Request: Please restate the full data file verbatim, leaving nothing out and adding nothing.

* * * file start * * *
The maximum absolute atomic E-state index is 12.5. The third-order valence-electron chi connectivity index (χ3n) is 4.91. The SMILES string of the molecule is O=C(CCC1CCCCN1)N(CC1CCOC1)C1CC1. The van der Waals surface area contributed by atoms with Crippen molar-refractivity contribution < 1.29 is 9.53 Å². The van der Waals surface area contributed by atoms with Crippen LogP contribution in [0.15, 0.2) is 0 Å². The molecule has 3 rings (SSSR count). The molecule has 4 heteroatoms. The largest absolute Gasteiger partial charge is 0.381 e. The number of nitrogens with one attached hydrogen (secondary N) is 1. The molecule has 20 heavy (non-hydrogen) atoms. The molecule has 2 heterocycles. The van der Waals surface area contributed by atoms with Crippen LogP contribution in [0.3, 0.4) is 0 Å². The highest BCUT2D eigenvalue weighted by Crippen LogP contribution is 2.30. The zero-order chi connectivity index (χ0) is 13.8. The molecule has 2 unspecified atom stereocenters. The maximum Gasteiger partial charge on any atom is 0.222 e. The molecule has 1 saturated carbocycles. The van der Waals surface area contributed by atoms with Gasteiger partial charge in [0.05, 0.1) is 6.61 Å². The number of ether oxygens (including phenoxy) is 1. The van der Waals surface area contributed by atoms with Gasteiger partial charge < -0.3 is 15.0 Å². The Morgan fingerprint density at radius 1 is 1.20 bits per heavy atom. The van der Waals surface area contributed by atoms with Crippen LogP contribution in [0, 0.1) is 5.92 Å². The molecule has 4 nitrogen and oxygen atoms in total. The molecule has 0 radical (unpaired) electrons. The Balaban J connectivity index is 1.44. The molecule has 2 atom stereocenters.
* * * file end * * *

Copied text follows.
The maximum absolute atomic E-state index is 12.5. The third-order valence-electron chi connectivity index (χ3n) is 4.91. The SMILES string of the molecule is O=C(CCC1CCCCN1)N(CC1CCOC1)C1CC1. The van der Waals surface area contributed by atoms with Crippen molar-refractivity contribution < 1.29 is 9.53 Å². The van der Waals surface area contributed by atoms with Crippen LogP contribution in [0.15, 0.2) is 0 Å². The molecule has 3 rings (SSSR count). The molecule has 4 heteroatoms. The largest absolute Gasteiger partial charge is 0.381 e. The number of nitrogens with one attached hydrogen (secondary N) is 1. The molecule has 20 heavy (non-hydrogen) atoms. The molecule has 2 heterocycles. The van der Waals surface area contributed by atoms with Crippen LogP contribution in [0.3, 0.4) is 0 Å². The highest BCUT2D eigenvalue weighted by Crippen LogP contribution is 2.30. The zero-order chi connectivity index (χ0) is 13.8. The molecule has 2 unspecified atom stereocenters. The maximum Gasteiger partial charge on any atom is 0.222 e. The molecule has 1 saturated carbocycles. The van der Waals surface area contributed by atoms with Gasteiger partial charge in [0.05, 0.1) is 6.61 Å². The number of ether oxygens (including phenoxy) is 1. The van der Waals surface area contributed by atoms with Gasteiger partial charge < -0.3 is 15.0 Å². The Morgan fingerprint density at radius 1 is 1.20 bits per heavy atom. The van der Waals surface area contributed by atoms with Crippen LogP contribution in [0, 0.1) is 5.92 Å². The molecule has 4 nitrogen and oxygen atoms in total. The molecule has 0 radical (unpaired) electrons. The Balaban J connectivity index is 1.44. The molecule has 2 atom stereocenters.